In fairness, is it their fault it’s a small division.  They beat everyone that showed up – but don’t go around crowing because they managed to beat three other people…and then call it a “world championship.”

With all of that said about champion titles, there are some very fine martial artists who worked very hard and earned the title.  These organizations that mass-produce champions is a disservice to those that worked hard and in fact, a direct conflict with what martial art is supposed to instill.

Vietnam Special Forces. These are the men that fought for our country and I’ve met some very fine instructors that served in Vietnam. However, seems there are many “special forces” guys making video series these days. Needless to say, buyer beware when a 30-40ish something man that claims to have been in Vietnam.

Grandmaster. Typically, grandmaster is a title for a ninth or tenth degree. Typically, it takes 35+ active training years to earn that rank. Sometimes a person is granted ninth degree for creating a new martial art but that’s fairly rare. Be leery when you see a 25 year old sporting a “grandmaster” title.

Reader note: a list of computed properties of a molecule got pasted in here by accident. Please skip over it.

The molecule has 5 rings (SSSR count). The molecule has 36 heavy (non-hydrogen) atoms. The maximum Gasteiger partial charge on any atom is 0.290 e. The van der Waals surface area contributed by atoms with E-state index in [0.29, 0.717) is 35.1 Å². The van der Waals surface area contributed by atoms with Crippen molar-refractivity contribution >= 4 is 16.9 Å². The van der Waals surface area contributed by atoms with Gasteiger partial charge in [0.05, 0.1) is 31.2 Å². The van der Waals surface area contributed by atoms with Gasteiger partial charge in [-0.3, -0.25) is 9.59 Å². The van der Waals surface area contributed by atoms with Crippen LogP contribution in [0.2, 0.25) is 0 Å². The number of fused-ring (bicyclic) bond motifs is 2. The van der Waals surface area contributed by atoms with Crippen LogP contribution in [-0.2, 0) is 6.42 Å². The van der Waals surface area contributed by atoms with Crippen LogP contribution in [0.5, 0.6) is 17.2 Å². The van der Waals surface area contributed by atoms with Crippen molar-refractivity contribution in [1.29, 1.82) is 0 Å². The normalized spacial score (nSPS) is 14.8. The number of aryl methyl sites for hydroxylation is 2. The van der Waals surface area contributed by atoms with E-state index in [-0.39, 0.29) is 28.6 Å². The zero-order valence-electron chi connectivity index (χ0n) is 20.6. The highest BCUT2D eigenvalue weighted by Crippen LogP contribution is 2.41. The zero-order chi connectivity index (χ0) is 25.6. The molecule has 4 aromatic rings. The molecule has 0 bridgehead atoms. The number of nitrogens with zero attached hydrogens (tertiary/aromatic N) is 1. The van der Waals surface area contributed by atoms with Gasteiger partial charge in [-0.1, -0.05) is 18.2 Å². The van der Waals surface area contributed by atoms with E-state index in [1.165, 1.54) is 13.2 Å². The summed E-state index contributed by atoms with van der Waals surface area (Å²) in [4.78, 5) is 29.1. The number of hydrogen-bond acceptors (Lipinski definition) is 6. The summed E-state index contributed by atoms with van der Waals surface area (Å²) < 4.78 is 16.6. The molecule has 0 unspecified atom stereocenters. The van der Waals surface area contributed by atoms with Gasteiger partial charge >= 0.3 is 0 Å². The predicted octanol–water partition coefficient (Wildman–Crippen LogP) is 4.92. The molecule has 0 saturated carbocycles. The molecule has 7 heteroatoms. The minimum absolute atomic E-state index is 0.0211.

Doctorate of Martial Arts. To my knowledge, there isn’t an accredited college with a doctorates program in martial arts. I researched this and found “doctorates in martial arts” for as little as $19 and as much as several thousand. One required several one page thesis’ before the doctorates was issued. One “respectable” martial art university told me that I automatically qualified for a MA (for $550) and if I submitted two one page papers (and $990), I could get my PhD. So when you hear or see, “Grandmaster, Dr. SuperBadBoy,” inquire what school they went to and did it take them eight years of college study/courses to acquire that title.

Well, that pretty much wraps it up. I bet you didn’t realize how much was involved in picking out a good martial art school! How much something costs is important but, as you can see, there is a lot more than the monthly/testing fees. As in all businesses, while the majority of people are honest and run a clean program, there are always unscrupulous people out there trying to take advantage of unsuspecting people.